​I would rather not see my child get physically or emotionally hurt, that’s just in my nature as being a parent and good human being. I wouldn’t wish either of those things on anybody for that matter. But if there is one thing I’ve learned, its that this life is a great big adventure full of discovery, and one of the biggest parts of discovery is danger. You might get lost, you might get hurt, you might get disappointed, but you will learn, and as they used to say on “G.I. Joe”…..“Now you know, and knowing is half the battle.”

-B.K. Mullen
Podcast
Twitter
Life of Dad Blog

The Poppin’ Bottles Story

Nick and I have been asked a couple of times, most recently on the Life of Dad After Show, how our “Poppin’ Bottles Dad-Cast” podcast came into existence. Seeing as how we have this lovely blogging space, I figured it would do well to put the story down for all to know.

It all starts about two years ago, when in a crazy fit of creativity (I’m assuming) Nick Browne started the papabrownie.com blog, where he chronicles his adventures of being a dad. Fast forward to August 2013, when my daughter was born. A few weeks prior I had started a podcast called “Sketchy Radio”, and the thought of becoming a father had ignited an idea in my head to do a podcast about that very subject. Three weeks later by daughter was born, and we moved into our new house, right next to Nick and Sarah, who had just had their second child a week or two after our daughter was born.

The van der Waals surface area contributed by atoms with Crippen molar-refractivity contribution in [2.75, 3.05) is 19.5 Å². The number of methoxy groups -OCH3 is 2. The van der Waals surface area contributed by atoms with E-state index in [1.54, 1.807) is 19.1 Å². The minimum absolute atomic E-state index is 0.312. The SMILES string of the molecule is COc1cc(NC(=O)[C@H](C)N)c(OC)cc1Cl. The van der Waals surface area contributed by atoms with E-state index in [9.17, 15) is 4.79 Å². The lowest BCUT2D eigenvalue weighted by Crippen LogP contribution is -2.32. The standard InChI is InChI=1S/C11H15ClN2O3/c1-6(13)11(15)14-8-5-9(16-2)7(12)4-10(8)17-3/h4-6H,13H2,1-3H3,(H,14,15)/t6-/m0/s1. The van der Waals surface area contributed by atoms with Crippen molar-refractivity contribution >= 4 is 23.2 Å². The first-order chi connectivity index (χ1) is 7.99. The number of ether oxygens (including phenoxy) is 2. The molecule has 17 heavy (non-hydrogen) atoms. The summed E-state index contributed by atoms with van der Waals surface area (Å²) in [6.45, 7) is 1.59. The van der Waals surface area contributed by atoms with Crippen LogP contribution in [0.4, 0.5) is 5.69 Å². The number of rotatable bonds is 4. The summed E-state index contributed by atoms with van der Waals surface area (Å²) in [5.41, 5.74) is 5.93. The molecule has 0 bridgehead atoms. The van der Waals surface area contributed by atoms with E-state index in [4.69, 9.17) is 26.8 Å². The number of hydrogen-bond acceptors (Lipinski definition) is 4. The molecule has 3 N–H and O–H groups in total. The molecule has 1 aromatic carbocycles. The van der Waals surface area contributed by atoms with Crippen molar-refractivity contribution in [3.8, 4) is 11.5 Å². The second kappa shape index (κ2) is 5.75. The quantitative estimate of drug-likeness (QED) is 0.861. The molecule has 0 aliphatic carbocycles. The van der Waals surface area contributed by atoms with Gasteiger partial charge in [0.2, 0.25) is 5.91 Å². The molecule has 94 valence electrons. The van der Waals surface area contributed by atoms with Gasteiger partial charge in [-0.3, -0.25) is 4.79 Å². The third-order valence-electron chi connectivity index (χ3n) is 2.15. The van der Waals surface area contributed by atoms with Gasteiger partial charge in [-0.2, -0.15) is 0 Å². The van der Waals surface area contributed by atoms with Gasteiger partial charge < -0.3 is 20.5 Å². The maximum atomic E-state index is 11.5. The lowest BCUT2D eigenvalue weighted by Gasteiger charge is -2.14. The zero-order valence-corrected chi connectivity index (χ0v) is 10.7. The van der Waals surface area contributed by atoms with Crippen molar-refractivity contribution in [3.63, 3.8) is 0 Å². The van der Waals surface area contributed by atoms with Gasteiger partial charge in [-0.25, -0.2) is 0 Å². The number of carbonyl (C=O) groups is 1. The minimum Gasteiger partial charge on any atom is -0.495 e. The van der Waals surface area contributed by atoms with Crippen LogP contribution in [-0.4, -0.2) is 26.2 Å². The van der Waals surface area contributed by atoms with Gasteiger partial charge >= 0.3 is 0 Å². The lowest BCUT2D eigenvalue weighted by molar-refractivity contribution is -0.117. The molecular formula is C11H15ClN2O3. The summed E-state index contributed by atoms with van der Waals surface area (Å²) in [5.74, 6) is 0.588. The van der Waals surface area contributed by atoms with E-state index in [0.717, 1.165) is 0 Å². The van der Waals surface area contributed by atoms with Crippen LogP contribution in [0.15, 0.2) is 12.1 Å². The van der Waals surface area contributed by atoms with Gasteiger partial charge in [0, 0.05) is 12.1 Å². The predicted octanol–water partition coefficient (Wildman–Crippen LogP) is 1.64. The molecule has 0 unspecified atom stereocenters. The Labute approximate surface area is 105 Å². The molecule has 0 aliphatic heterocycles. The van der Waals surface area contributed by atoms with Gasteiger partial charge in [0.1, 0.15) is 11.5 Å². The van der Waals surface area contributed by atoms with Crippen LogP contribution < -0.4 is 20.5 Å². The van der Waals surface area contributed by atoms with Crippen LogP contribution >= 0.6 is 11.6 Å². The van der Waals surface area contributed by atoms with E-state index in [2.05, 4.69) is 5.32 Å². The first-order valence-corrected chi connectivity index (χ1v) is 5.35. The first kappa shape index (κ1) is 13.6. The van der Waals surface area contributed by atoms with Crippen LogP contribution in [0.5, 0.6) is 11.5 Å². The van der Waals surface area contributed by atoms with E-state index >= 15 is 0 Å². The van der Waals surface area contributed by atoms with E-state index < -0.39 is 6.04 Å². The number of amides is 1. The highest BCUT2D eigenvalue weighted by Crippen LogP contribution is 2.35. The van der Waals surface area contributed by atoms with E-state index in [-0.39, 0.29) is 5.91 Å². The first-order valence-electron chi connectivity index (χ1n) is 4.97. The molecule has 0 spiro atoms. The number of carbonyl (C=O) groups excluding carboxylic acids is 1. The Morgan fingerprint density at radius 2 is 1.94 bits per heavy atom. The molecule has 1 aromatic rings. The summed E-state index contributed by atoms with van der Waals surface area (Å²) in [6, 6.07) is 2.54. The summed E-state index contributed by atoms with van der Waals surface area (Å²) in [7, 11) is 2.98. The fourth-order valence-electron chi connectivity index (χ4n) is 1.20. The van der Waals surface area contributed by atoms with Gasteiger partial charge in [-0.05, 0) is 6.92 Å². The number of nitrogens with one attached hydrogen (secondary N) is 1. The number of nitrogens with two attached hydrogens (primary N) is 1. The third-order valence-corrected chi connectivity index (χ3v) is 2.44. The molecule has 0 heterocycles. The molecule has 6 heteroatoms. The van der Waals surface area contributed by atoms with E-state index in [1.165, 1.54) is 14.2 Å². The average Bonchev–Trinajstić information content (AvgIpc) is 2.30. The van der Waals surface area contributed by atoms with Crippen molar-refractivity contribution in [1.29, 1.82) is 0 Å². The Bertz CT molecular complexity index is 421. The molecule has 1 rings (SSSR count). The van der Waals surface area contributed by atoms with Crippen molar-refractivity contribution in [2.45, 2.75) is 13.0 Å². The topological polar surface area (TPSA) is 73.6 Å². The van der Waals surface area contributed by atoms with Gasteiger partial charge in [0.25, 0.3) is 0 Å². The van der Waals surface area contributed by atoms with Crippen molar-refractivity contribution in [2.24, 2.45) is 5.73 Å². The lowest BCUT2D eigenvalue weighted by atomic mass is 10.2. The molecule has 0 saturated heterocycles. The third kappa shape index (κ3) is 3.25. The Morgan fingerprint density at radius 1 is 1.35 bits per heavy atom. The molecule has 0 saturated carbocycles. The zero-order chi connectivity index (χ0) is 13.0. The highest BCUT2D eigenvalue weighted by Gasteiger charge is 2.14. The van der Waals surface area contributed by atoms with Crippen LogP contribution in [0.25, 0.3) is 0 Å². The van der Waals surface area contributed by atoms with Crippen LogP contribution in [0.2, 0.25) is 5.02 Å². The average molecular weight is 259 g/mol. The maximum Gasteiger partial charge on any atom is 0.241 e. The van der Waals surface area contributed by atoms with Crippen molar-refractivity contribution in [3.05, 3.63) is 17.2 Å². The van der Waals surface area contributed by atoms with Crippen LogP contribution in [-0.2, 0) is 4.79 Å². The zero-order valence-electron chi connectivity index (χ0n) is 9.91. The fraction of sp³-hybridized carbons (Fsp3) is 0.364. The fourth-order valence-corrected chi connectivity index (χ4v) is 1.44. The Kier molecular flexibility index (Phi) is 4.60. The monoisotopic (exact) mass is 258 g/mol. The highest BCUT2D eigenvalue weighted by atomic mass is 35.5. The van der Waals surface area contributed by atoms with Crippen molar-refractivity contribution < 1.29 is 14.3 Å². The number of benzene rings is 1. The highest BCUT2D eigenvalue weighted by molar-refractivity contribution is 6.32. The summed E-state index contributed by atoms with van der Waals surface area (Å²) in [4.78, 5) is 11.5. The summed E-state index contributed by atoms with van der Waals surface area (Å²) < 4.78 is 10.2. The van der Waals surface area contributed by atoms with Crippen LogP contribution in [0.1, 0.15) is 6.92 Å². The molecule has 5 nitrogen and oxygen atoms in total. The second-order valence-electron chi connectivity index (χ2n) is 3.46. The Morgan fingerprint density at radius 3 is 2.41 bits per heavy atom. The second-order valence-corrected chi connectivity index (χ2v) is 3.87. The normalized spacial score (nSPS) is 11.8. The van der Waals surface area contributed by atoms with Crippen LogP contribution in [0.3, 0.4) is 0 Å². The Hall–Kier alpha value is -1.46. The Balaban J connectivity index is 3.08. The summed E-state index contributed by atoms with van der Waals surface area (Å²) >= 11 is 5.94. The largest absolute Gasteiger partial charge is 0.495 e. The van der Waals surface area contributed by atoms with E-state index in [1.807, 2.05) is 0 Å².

He and I had run into each other a couple of times out in the driveway, like neighbors do, but it took a few months before we actually got to talking. One day, in the same driveway mentioned above, we got to talking about our kids and whatnot and I thought to myself he seemed like the right person for the job to help me achieve the kind of dad podcast that had been rolling around in my noggin. Besides, why not be friends with your neighbor? So I gave him my phone number and we texted a bit about semi-meaningless stuff until finally I figured I’d come right out and ask “how would you like to do a podcast with me about being dads?” Not a split second later (he had sent a text at the exact same time) he says “I have a blog about being a dad you might like,”

It was strange moment of planetary alignment or something, a young dad with a production company, working knowledge of podcasting, and the desire to achieve moved in next door to a young dad, with a dad themed creative outlet, a broadcasting degree, a desire to achieve, and an eye for social media sharing. A few days later, the first episode of the Poppin’ Bottles Dad-Cast was recorded, posted on the internet, and shared for all to enjoy.

Right after our second show, we got in contact with the Life of Dad website, a social networking site for dads including many who podcast and blog, who added us to their podcast network and got us set up with blogs on their site. Since then we’ve had some of the guys from the site as guests on our show, as well as being guests ourselves on the Life of Dad After Show. Our blogs are doing better than ever, and our general layout for the next year is nothing short of exciting.

Its been a crazy exciting experience so far, and we’ve only done 10 episodes. 2014 is gonna be a great year for the Poppin’ Bottles Dad-Cast, and I hope you guys join us.

-B.K. Mullen
Twitter
Facebook
Life Of Dad

The continuing adventures of a Podcasting Dad.